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Review:CambAngst says:
Oh, Pansy, my Pansy! How I've missed thee...

I had a bad feeling that her mother wasn't long for this world at the end of the last chapter. It's sad, but not quite the same as if the two of them had a very warm, loving relationship. I guess it's sad in a different sort of way. Pansy almost seems to toy with the notion that she would have gotten closer to her mother if only they'd had more time. I tend to think that's a bit of self-delusion, but self-delusion seems to be something that Pansy is tragically gifted at.

Throughout this chapter, Pansy seemed to be getting these flashes of... something. I'm not completely sure how to interpret them, but I wonder whether they aren't her grief trying to break through the wall that her upbringing has erected around her emotions. Whether it's a bit of a memory of a sudden pang of sadness, something seems to be trying to get out. It's hard to guess whether it will be a good thing or a bad thing for Pansy if her walls are breached. Perhaps some of both. Thinking about her makes me sad.

The polite but empty condolences of her coworkers made it pretty clear that she hasn't yet been forgiven for her mistake, but at least she's getting that level of courtesy. I suppose a recovery is possible.

Your depictions of the funeral were sparse, chilly and really appropriate to the mood, I think. Pansy's thoughts seemed like they were geared toward trying to channel the turmoil she's feeling in any direction except toward her own grief. I especially enjoyed it when she was thinking about the flowers that adorned her mother's coffin, and the obvious symbolism that went along with it.

I thought you had some really great ideas about the customs involved in traditional, pure blood wizarding funerals. It all came across as appropriately solemn and respectful, but not overdone. The ceremony seemed simple and dignified. The whole idea of asking another to act as a surrogate for family when levitating the deceased to their final resting place and the significance of the choice almost had an Italian mafia sort of feel to it, I thought. I really loved the idea of using the selection as a means of reinforcing bonds between families or as a peace offering.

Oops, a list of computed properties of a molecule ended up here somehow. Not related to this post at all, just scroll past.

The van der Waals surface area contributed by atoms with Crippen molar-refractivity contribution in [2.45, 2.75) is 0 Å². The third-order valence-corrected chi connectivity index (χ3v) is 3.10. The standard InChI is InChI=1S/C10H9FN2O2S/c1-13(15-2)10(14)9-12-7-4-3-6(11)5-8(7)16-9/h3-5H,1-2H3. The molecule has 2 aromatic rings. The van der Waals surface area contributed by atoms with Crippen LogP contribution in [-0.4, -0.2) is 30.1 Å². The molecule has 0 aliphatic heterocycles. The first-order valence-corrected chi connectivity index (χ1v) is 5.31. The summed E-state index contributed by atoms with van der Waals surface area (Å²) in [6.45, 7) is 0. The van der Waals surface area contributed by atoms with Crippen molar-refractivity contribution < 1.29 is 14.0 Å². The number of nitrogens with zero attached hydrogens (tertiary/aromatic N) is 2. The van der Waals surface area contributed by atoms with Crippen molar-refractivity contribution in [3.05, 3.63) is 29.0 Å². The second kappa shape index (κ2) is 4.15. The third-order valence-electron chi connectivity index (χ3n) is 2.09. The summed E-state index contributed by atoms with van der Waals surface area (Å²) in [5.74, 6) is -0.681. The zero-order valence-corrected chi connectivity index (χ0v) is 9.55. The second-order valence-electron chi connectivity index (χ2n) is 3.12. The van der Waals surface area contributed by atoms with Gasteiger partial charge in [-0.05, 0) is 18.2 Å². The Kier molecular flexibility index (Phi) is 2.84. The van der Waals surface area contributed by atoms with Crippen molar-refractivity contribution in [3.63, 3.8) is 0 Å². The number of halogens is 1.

I'm really excited to see what happens next. Pansy seems to be on the cusp of something, some sort of emotional break-out or perhaps a collapse. Either way, Draco is a very interesting choice of companion. Nicely done!

Author's Response: Hello!

I was actually debating with myself about whether or not to drag out her mother's life just a little bit more... But then the scene at the end of the previous chapter wrote itself and seemed very odd and pointless to manipulate the scenes so that it didn't seem as though her mother was dead yet. (Does that last sentence make sense?).

Pansy is definitely capable of seeing the world through a lens. It's a tendency that she probably won't be giving up any time soon.

Pansy, as you know very well, isn't very experienced in dealing with her emotions. She hasn't had any practice in expressing her emotions and she doesn't quite understand just what exactly she's feeling at the funeral.

I'm glad that you liked the direction in which I took the funeral. I was trying to make the descriptions full enough so that readers could visualize what was happening but at the same time keep them sparse and blank enough to suit Pansy's mood. It was a difficult balance but I'm glad that it worked.

I'm happy that you're intrigued about what happens next. Draco will make another apparence in the second part and he will be a catalyst to a very important declaration on Pansy's part... :D

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